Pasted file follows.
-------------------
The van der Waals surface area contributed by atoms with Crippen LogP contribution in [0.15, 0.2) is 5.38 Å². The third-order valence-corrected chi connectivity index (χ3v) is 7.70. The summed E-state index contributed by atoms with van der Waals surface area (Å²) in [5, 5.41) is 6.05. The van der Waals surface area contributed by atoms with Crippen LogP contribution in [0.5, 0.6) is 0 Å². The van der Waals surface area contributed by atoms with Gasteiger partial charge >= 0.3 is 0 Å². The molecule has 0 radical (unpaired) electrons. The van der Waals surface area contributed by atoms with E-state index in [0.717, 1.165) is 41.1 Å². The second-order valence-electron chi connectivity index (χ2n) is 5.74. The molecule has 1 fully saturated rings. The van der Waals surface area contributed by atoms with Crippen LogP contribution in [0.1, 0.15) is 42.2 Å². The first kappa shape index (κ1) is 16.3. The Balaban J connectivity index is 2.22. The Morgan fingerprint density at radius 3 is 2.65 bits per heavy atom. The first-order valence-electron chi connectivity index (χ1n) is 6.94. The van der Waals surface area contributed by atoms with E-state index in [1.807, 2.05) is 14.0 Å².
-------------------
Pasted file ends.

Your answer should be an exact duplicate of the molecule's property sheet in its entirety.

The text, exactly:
The van der Waals surface area contributed by atoms with Crippen LogP contribution in [0.15, 0.2) is 5.38 Å². The third-order valence-corrected chi connectivity index (χ3v) is 7.70. The summed E-state index contributed by atoms with van der Waals surface area (Å²) in [5, 5.41) is 6.05. The van der Waals surface area contributed by atoms with Crippen LogP contribution in [0.5, 0.6) is 0 Å². The van der Waals surface area contributed by atoms with Gasteiger partial charge >= 0.3 is 0 Å². The molecule has 0 radical (unpaired) electrons. The van der Waals surface area contributed by atoms with E-state index in [0.717, 1.165) is 41.1 Å². The second-order valence-electron chi connectivity index (χ2n) is 5.74. The molecule has 1 fully saturated rings. The van der Waals surface area contributed by atoms with Crippen LogP contribution in [0.1, 0.15) is 42.2 Å². The first kappa shape index (κ1) is 16.3. The Balaban J connectivity index is 2.22. The Morgan fingerprint density at radius 3 is 2.65 bits per heavy atom. The first-order valence-electron chi connectivity index (χ1n) is 6.94. The van der Waals surface area contributed by atoms with E-state index in [1.807, 2.05) is 14.0 Å².